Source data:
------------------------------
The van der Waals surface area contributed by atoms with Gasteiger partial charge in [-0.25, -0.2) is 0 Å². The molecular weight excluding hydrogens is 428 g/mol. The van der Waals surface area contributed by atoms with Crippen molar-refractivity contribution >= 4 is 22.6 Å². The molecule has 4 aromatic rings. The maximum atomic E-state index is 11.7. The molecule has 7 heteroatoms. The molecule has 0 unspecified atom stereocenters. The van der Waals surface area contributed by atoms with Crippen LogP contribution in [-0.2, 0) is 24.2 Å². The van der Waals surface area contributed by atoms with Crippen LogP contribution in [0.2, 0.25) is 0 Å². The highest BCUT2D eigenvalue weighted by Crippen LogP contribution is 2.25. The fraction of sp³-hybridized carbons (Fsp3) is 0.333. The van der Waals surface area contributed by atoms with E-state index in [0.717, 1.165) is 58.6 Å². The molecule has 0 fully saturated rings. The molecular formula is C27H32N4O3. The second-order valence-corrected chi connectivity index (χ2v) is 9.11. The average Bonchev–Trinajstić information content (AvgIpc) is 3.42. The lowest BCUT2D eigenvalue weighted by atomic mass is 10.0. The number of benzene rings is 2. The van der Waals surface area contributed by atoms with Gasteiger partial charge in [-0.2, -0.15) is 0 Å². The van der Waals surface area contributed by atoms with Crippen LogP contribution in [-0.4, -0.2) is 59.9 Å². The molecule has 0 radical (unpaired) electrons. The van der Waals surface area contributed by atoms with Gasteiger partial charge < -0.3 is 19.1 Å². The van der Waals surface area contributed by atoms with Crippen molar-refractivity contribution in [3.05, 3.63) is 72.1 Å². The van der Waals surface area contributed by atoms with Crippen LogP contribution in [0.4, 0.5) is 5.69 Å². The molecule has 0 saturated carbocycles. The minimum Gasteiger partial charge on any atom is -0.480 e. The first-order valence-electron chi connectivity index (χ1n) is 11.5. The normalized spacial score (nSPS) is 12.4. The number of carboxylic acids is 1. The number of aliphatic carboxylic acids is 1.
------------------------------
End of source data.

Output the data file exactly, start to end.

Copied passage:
The van der Waals surface area contributed by atoms with Gasteiger partial charge in [-0.25, -0.2) is 0 Å². The molecular weight excluding hydrogens is 428 g/mol. The van der Waals surface area contributed by atoms with Crippen molar-refractivity contribution >= 4 is 22.6 Å². The molecule has 4 aromatic rings. The maximum atomic E-state index is 11.7. The molecule has 7 heteroatoms. The molecule has 0 unspecified atom stereocenters. The van der Waals surface area contributed by atoms with Crippen LogP contribution in [-0.2, 0) is 24.2 Å². The van der Waals surface area contributed by atoms with Crippen LogP contribution in [0.2, 0.25) is 0 Å². The highest BCUT2D eigenvalue weighted by Crippen LogP contribution is 2.25. The fraction of sp³-hybridized carbons (Fsp3) is 0.333. The van der Waals surface area contributed by atoms with E-state index in [0.717, 1.165) is 58.6 Å². The molecule has 0 fully saturated rings. The molecular formula is C27H32N4O3. The second-order valence-corrected chi connectivity index (χ2v) is 9.11. The average Bonchev–Trinajstić information content (AvgIpc) is 3.42. The lowest BCUT2D eigenvalue weighted by atomic mass is 10.0. The number of benzene rings is 2. The van der Waals surface area contributed by atoms with Gasteiger partial charge in [-0.2, -0.15) is 0 Å². The van der Waals surface area contributed by atoms with Crippen LogP contribution in [-0.4, -0.2) is 59.9 Å². The molecule has 0 radical (unpaired) electrons. The van der Waals surface area contributed by atoms with Gasteiger partial charge < -0.3 is 19.1 Å². The van der Waals surface area contributed by atoms with Crippen molar-refractivity contribution in [3.05, 3.63) is 72.1 Å². The van der Waals surface area contributed by atoms with Crippen LogP contribution in [0.4, 0.5) is 5.69 Å². The molecule has 0 saturated carbocycles. The minimum Gasteiger partial charge on any atom is -0.480 e. The first-order valence-electron chi connectivity index (χ1n) is 11.5. The normalized spacial score (nSPS) is 12.4. The number of carboxylic acids is 1. The number of aliphatic carboxylic acids is 1.